A tribute to the iconic actor in honor of his 100th birthday.

To celebrate the centennial of John Wayne’s birth, savor the precise moment when the man became immortal. Just pop a DVD of John Ford’s Stagecoach into your disc player, and you can witness the movie-magical transformation of actor into icon.

Ford’s 1939 masterwork, arguably the first “adult” Western of the talking-pictures era, was a serendipitous second chance for the rangy fellow born May 26, 1907, as Marion Robert Morrison. Nine years earlier, The Man Who Would Be Duke had grabbed at the brass ring as the lead in Raoul Walsh’s The Big Trail — but that ambitious frontier epic turned out to be a career-stalling flop. Indeed, when Ford first approached Hollywood movers and shakers to secure backing for Stagecoach, he repeatedly was told that Wayne, his leading man of choice, lacked sufficient star quality for the key role of The Ringo Kid, a boyishly handsome gunfighter who breaks out of prison to avenge his murdered father and brothers.

Fortunately for all parties involved, Ford held firm, ignoring suggestions that he re-cast the part with, say, Gary Cooper (or even Bruce Cabot). Eventually, producer Walter Wanger relented, despite his misgivings about casting “a B-movie actor” in an A-list production. And that’s why, several minutes into Stagecoach, Wayne gets to make what film director and historian Martin Scorsese aptly describes as “one of the best entrances in film history.”

Much like the passengers in the conveyance of the title, we get our first glimpse of Ringo as he stands on the road, flagging down a ride. As he spins a rifle like a six-gun, the camera rapidly tracks toward him, then frames him heroically, almost worshipfully, in a flattering close-up. That the image briefly goes out of focus actually enhances the scene’s impact — you get the feeling that even the cinematographer is awed by the sight of such studly formidability. The die is cast, the legend is born.

But it doesn’t end there. Ringo quickly establishes himself as a friendly and forthcoming fellow, even when dealing with a sheriff who feels obligated, albeit reluctantly, to arrest the outlaw. He’s a perfect gentleman when dealing with the imperfect heroine (Claire Trevor), a golden-haired, golden-hearted prostitute who brightens incandescently whenever the naive cowboy refers to her as a “lady.” (When snooty fellow passengers avoid her at dinnertime, Ringo simply assumes they’re insulting him, not her, and drawls, “Well, I guess you can’t break out of prison and into society in the same week.”) But make no mistake: Ringo leaves no room for doubt that once the arduous stagecoach journey concludes, he’s quite capable of minding his own bloody business at the end of the line.

Such is the indelible image of the youthful John Wayne, the assured yet self-deprecating hero who could give as soulfully affecting a performance as any Western star who ever rode hard and shot straight in the most American of movie genres. Expanding upon the archetype established by such silent-movie masters as Tom Mix and William S. Hart, Wayne in Stagecoach conveys the very essence of the square-jawed, slow-talking gunfighter who’s quite willing to hang up his shootin’ irons, who’s even agreeable to mending his ways and moving to a small farm someplace with a good woman by his side — but not before he settles some unfinished business with the varmints who terminated his loved ones. Why? Because, as Ringo tersely notes, “There are some things a man can’t run away from.”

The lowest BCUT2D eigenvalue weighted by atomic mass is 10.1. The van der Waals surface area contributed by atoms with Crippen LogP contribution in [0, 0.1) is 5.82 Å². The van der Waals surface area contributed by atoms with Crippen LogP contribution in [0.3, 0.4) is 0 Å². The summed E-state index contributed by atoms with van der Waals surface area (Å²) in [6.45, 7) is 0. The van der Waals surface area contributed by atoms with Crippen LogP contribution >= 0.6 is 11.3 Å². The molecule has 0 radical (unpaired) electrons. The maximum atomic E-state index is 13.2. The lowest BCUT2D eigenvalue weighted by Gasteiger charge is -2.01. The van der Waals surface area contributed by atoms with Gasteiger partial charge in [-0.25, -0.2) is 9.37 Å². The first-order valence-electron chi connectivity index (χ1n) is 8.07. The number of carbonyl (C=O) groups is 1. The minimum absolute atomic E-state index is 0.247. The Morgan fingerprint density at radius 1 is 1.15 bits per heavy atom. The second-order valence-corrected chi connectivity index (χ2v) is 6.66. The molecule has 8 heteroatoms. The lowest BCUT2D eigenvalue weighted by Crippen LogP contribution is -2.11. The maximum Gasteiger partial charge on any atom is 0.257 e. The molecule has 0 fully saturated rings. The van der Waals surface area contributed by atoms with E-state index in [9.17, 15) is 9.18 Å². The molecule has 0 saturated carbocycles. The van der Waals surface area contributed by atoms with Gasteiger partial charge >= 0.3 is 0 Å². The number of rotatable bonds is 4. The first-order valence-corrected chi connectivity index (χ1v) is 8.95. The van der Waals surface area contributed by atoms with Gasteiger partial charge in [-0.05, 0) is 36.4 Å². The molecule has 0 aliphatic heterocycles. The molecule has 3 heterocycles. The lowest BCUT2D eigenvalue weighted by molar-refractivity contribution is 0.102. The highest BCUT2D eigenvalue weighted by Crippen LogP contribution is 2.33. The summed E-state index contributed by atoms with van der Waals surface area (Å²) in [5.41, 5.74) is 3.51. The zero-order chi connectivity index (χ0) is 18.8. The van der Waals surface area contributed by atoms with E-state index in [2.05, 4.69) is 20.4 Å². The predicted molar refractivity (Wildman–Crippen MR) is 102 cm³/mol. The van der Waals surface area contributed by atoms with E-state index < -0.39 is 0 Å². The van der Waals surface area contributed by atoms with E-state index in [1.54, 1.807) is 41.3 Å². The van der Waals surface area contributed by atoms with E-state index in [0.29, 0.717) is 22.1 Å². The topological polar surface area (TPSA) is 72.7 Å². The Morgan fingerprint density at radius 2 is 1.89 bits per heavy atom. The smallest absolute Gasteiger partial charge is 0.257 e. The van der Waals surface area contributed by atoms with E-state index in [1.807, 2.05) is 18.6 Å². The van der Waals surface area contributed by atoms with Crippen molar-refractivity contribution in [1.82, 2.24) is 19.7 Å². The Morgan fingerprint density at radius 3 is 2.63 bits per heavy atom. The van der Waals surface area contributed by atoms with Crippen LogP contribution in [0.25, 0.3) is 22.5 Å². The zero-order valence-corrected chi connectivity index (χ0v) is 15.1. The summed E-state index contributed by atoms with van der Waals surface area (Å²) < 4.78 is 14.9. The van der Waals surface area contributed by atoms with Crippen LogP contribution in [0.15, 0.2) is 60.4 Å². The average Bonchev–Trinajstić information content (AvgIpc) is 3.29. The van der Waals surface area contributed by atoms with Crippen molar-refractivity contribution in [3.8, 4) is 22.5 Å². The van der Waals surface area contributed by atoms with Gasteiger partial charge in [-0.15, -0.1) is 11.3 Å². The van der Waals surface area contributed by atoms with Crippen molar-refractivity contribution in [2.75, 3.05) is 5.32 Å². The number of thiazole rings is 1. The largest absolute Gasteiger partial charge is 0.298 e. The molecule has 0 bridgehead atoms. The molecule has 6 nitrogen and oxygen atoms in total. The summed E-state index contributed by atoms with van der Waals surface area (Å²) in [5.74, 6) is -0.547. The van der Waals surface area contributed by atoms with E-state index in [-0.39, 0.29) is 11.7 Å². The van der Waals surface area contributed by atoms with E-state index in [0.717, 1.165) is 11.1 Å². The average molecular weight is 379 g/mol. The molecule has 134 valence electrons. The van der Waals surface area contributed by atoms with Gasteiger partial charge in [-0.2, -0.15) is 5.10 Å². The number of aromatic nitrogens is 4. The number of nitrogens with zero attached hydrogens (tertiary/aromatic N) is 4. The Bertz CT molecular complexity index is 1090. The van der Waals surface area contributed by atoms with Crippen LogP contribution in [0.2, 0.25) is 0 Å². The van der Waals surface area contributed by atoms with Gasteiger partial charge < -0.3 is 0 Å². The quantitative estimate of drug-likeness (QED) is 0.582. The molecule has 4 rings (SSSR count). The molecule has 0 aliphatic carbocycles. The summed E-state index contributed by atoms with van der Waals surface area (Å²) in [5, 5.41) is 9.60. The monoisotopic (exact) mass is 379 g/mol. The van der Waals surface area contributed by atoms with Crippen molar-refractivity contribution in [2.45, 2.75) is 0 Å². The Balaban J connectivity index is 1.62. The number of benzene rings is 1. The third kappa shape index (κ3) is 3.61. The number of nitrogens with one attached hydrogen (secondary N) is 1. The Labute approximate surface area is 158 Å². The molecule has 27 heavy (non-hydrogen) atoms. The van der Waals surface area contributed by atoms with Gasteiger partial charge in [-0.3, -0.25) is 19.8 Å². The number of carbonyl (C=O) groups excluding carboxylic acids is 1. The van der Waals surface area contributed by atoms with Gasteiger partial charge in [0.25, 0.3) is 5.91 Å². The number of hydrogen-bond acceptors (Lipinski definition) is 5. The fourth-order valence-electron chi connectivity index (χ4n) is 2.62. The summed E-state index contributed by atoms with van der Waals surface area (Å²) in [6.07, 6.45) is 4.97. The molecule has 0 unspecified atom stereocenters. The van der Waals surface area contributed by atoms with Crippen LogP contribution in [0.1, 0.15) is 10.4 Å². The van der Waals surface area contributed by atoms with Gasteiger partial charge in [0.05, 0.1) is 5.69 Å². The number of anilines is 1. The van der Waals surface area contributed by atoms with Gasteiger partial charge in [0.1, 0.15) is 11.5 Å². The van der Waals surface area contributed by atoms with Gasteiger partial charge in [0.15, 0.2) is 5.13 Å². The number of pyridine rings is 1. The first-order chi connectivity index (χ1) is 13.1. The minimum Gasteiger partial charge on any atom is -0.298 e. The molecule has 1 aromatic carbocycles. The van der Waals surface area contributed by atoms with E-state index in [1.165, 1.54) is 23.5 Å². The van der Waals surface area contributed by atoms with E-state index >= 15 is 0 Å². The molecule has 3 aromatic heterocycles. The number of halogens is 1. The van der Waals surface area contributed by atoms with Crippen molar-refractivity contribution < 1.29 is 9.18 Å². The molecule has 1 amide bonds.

Photography: MPTV.NET
John Wayne and Margeurite Churchill in The Big Trail (1930). Photography: MPTV.NET

The part fit Wayne so well that long after he evolved into a gray eminence he continued to recycle various and sundry aspects of the performance that first established his superstardom. He did it so frequently, and so successfully, that his name came to define an entire genre — as in, “I love John Wayne movies!” — even while demonstrating a chronically under-rated range and versatility. (According to Hollywood legend, Ford saw Wayne’s atypically dark performance as a tyrannical cattle rancher in Red River and cracked, “I never knew the big son of a bitch could act!”) Constantly repeating yourself, of course, is part of what being a superstar is all about — giving your audience what they want, what they expect and, perhaps, what they need. But Wayne more often than not gave much more.

As Andrew Sarris, the dean of American film critics, noted as early as 1969, “Wayne’s performances in The Searchers, The Wings of Eagles, and The Man Who Shot Liberty Valance are among the most full-bodied and large-souled creations in the history of cinema ... No one has suggested that his acting range extends to Restoration fops and Elizabethan fools. But it would be a mistake to assume that all he can play or has played is the conventional Western gunfighter.”

Through his entire film career — but especially in many of his great Westerns — Wayne personified an all-American amalgam of unshakable confidence, understated authority, and effortless grace under pressure. All that, plus a healthy dose of gruff wit and megawatt charisma. He usually played men who turned to violence only with great reluctance, and never — well, okay, hardly ever — without provocation. (In this context, the savage characters he portrayed in Howard Hawks’ Red River and Ford’s The Searchers are exceptions that prove the rule.) Time and again, he was a tough guy who didn’t need to act tough, a larger-than-life hero who felt little need to prove himself to anyone other than himself.

Howard Hawks, who directed him in no fewer than five films, said it simply and succinctly: “John Wayne represents more force, more power, than anybody else on the screen.” Amen, pilgrim.

From the July 2007 issue.